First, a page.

For some folks, the semi-floating (or as pointed out above, non-floating) axle might be more durable. The non-floating axle will need axle shafts strong enough for both drive torque (torsion) and payload (bending), so they are plenty strong. If you are not carrying heavy loads, then, most of that strength can be applied for just the drive torque and it may be stronger for that if the shafts are bigger than in the full-floating axle. So for a racer/high-power application with low payloads, the non-floating axle might be better. Also, a full-floater is heavier, and that increases unsprung weight, so the axle bounces more. If you are carrying heavy loads, no, the full-floating rear is stronger, because bending strength is proportional to the third power of the distance from the neutral axis, or in simpler turns, a little increase in diameter is a LOT stronger. Even though the axle housing is hollow, it is so much larger in diameter than the axle shaft, it is much stronger in bending, provided it is not too thin of a wall thickness. It's the steel on the outside that does the work. (It is also much stiffer in torsion, (a fourth power relationship to diameter), and late 60s GM trucks with coil spring rears had simple trailing arms rigidly attached to the axle, so that the axle housing also acted as an integral stabilizer bar.) Some trucks carry heavy loads, but don't really have that much power, though good torque and a lot of transmission. However, even with a full floating rear, the bigger the tire diameter, the stronger the axle shafts have to be to transmit the same thrust at the pavement, because the torque goes up proportionately (bigger lever arm). Big trucks with 22.5(?)" wheels have big axle shafts in full floating rear axles, even when the engine only has 175 horsepower. Let me know if I'm not making sense, I can try to dissect it more.

This is one of my good days.

I also do not disagree with what the fellow says about staying with your current setup. It was designed for the max loads of your vehicle, and if you don't abuse it and change the fluids, perhaps even go so far as to inspect the parts, perhaps put new bearings in it, it should also be fine. But if you are going to definitely swap the axle, I would go for the full floating rear, given your application of heavy payloads and not severe drive torque applications.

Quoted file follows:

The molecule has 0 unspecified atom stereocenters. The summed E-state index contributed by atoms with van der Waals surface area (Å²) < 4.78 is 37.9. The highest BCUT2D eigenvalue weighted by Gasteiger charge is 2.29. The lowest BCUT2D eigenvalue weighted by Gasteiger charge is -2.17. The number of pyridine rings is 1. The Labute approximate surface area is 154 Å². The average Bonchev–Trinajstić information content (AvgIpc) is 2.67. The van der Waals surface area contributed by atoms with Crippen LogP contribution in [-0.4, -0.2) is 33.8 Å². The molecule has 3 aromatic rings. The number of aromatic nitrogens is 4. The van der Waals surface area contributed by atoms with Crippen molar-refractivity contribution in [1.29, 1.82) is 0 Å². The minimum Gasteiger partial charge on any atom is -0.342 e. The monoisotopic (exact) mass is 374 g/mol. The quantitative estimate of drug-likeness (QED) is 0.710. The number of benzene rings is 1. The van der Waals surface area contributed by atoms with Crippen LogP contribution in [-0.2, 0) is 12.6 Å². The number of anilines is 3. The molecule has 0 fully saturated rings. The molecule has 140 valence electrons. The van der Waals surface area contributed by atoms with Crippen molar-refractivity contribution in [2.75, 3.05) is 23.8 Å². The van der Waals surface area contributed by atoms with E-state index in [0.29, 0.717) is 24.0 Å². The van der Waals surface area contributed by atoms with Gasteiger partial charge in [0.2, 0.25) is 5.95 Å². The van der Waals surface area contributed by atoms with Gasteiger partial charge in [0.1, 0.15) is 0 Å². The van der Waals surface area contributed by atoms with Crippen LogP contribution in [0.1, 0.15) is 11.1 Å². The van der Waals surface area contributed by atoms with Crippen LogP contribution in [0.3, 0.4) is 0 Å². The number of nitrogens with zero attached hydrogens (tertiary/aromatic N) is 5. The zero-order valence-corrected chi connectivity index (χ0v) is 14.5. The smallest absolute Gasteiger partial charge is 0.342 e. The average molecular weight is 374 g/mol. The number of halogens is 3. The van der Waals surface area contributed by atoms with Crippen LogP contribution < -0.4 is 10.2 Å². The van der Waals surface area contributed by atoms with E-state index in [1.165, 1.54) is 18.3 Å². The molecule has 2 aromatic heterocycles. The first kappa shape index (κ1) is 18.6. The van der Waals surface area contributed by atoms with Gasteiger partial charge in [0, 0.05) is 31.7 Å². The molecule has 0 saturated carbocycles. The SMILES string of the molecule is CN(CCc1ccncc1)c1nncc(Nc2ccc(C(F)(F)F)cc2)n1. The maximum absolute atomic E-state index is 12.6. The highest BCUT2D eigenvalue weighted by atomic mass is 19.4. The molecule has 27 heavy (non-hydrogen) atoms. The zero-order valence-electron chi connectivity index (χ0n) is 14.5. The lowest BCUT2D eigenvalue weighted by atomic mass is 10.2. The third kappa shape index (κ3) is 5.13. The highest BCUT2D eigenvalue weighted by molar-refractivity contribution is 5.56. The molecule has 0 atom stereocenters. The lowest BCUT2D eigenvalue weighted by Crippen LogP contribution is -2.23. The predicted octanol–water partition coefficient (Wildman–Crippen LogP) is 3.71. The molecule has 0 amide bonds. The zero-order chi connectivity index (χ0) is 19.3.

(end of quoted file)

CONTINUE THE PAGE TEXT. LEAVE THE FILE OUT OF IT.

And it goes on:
bluedog225
09-06-2009, 04:54 PM
That all makes sense. Thanks. At 100,000, my thinking was that I would probably have to do some work on the rear end and the tranny before too long. I was thinking of the axle swap as preventative maintenance. I'd rather get it all set up in advance and do it on my schedule than waiting for a breakdown.

I'll look into to the cost of the suggested maintenance verses the rebuilt full float.

All the more irritating is that there is a Quigley 4x4 van for sale locally for only $10k. But no pop top...

http://austin.craigslist.org/ctd/1335842429.html

Thanks again

Tom

bluedog225
09-19-2009, 06:51 AM
I'm getting back around to this project. First let me say thanks for all the good info.

What is the drill for removing a rear axle. I've found a donor van with full
float but it is about an hour away and siting in a dirt yard. I've looked in
various forums but don't see what I need.

Does it go like this:

-jack up van
-block up on rear frame (using old steel rims?)
-unbolt
-roll out

That simple? I'd like to have the tools I need with me to avoid making two
trips.

Thanks

Tom

Tylerdurden
09-19-2009, 07:41 AM
Big trick to pulling them (I have done three this year) is the u bolts.
The trick item is torches as you can cut the u bolts and out it comes.
If not you need to raise the vehicle quite a ways and have a breaker bar with an extension, preferably 3/4 drive to break the U bolt nuts. then the rest can be had with an electric impact and a deep impact socket. Wire brush and penetrant the heck out of the threads or you will be one sad boy. leave the tires on and after breaking the shock mounts and cutting the brake lines (ahead of the hose on the frame, take the hose with you if its serviceable) just raise the vehicle off the perches (may need a long bar for this) and roll the assembly out the rear.

I cannot stress enough how much labor is saved using torches, just make damn sure you have a good co2 extinguisher or buckets of water and a hose. To cut the u-bolts try and cut them as close to the pad as possible so there is clearance from the tube. If not you will be grinding and mig welding gouges. Takes some experience with a torch to not do damage. The shocks I usually cut at the shaft and worry about the rest after its out.

Forgot to add the best tool in excess to have with you is a sawzall or 4" grinder with thin cutoff wheels.

bluedog225
09-19-2009, 08:19 AM
Great. Thanks.